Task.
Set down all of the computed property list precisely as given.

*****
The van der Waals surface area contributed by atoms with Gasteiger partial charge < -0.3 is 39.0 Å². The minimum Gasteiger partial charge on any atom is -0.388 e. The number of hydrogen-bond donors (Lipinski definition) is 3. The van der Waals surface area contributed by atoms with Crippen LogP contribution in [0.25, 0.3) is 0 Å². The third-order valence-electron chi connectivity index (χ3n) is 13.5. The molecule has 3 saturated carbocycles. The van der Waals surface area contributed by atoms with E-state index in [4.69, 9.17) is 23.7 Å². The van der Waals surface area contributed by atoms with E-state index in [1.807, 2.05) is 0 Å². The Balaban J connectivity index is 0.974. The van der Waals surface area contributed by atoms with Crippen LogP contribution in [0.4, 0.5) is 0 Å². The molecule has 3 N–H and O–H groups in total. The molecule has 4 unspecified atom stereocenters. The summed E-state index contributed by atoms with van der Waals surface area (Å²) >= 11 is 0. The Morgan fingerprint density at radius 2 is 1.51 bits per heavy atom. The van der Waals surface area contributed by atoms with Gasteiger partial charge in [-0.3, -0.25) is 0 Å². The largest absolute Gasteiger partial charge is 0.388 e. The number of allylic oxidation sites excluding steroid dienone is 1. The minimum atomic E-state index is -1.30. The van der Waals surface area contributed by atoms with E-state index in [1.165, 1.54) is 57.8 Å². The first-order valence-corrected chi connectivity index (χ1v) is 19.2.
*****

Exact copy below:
The van der Waals surface area contributed by atoms with Gasteiger partial charge < -0.3 is 39.0 Å². The minimum Gasteiger partial charge on any atom is -0.388 e. The number of hydrogen-bond donors (Lipinski definition) is 3. The van der Waals surface area contributed by atoms with Crippen LogP contribution in [0.25, 0.3) is 0 Å². The third-order valence-electron chi connectivity index (χ3n) is 13.5. The molecule has 3 saturated carbocycles. The van der Waals surface area contributed by atoms with E-state index in [4.69, 9.17) is 23.7 Å². The van der Waals surface area contributed by atoms with E-state index in [1.807, 2.05) is 0 Å². The Balaban J connectivity index is 0.974. The van der Waals surface area contributed by atoms with Crippen LogP contribution in [0.4, 0.5) is 0 Å². The molecule has 3 N–H and O–H groups in total. The molecule has 4 unspecified atom stereocenters. The summed E-state index contributed by atoms with van der Waals surface area (Å²) >= 11 is 0. The Morgan fingerprint density at radius 2 is 1.51 bits per heavy atom. The van der Waals surface area contributed by atoms with Gasteiger partial charge in [-0.3, -0.25) is 0 Å². The largest absolute Gasteiger partial charge is 0.388 e. The number of allylic oxidation sites excluding steroid dienone is 1. The minimum atomic E-state index is -1.30. The van der Waals surface area contributed by atoms with E-state index in [1.165, 1.54) is 57.8 Å². The first-order valence-corrected chi connectivity index (χ1v) is 19.2.